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Most streets that require traffic to be blocked for security reasons still provide access for certain approved vehicles.

Citation: New York Stock Exchange Security and Streetscape

Citation: New York Stock Exchange Security and Streetscape

  • Most streets that require traffic to be blocked for security reasons still provide access for certain approved vehicles.

    http://www.architectmagazine.com/Images/tmp7BFA%2Etmp_tcm20-565474.jpg

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    Most streets that require traffic to be blocked for security reasons still provide access for certain approved vehicles.

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    Courtesy Rogers Marvel Architects

    Most streets that require traffic to be blocked for security reasons still provide access for certain approved vehicles. The bollards on the turntable are fixed, but as the table swivels, the orientation of the bollards changes enough to allow traffic to pass. When vehicle traffic is prohibited, however, the bollards do not block pedestrian access, a key feature for busy urban areas with high foot traffic.

  • The Turntable Vehicle Barrier (TVB) is certainly not the only such security barrier available; the most common options include operable bollards, steel plate barriers, and clamshells.

    http://www.architectmagazine.com/Images/tmp7BF7%2Etmp_tcm20-565466.jpg

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    The Turntable Vehicle Barrier (TVB) is certainly not the only such security barrier available; the most common options include operable bollards, steel plate barriers, and clamshells.

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    Courtesy Rogers Marvel Architect

    The Turntable Vehicle Barrier (TVB) is certainly not the only such security barrier available; the most common options include operable bollards, steel plate barriers, and clamshells. But unlike these hydraulically powered barriers, the TVB uses a caster bearing system to turn.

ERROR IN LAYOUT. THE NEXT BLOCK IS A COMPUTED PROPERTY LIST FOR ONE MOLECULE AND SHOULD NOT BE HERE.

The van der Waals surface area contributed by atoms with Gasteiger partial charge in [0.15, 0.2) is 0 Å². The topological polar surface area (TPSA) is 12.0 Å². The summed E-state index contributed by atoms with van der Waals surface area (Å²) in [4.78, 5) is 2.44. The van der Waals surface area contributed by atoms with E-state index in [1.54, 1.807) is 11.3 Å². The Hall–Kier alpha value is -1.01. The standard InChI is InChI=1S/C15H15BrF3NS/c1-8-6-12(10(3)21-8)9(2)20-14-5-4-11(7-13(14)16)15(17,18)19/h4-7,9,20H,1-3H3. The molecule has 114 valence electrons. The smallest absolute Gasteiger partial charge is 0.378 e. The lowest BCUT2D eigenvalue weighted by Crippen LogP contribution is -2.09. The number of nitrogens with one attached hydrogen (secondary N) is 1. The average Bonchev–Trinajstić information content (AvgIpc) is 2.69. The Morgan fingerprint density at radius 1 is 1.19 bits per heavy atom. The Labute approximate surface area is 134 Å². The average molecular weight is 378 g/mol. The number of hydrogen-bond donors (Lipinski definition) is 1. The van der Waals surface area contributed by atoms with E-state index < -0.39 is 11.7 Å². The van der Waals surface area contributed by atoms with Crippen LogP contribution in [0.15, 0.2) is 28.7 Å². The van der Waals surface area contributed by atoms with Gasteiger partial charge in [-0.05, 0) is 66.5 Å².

• Steel Plate Barrier

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    Steel Plate Barrier

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    Courtesy Rogers Marvel Architects

    Steel Plate Barrier

  • Clamshell Barrier

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    Clamshell Barrier

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    Courtesy Rogers Marvel Architects

    Clamshell Barrier

  • The turntables have been in place in New York's financial district since last year, replacing clamshell barriers that limited pedestrian access and disrupted the view.

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    The turntables have been in place in New York's financial district since last year, replacing clamshell barriers that limited pedestrian access and disrupted the view.

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    Paul Warchol

    The turntables have been in place in New York's financial district since last year, replacing clamshell barriers that limited pedestrian access and disrupted the view. Integrated light panels signal to drivers whether or not the street is passable. The perforated-bronze cladding mimics the finish of the existing sidewalk barriers.

In the post-9/11 era, security has become omnipresent in urban centers such as New York’s financial district, often resulting in an obstructed streetscape. Finding existing street security options lacking in either performance or design, New York–based Rogers Marvel Architects developed the Turntable Vehicle Barrier (TVB), which features perforated-bronze-clad bollards set in a paved piece that can swivel to block the street or allow vehicle access as necessary.

The turntable itself is a galvanized steel frame set in a shallow foundation, allowing the system to be installed over subway tunnels, utility lines, and other pieces of urban infrastructure. The surface can be infilled with cobbles, brick, or other paving materials to match the surrounding area. “It’s a new take on an old problem, or a very typical problem that we’re all dealing with,” said juror Cristobal Correa, “and it shows an inventive solution.” Juror Jenny Wu called it “a very clever idea.” More than that, it’s secure: The TVB can stop a 15,000-pound truck traveling 50 miles per hour.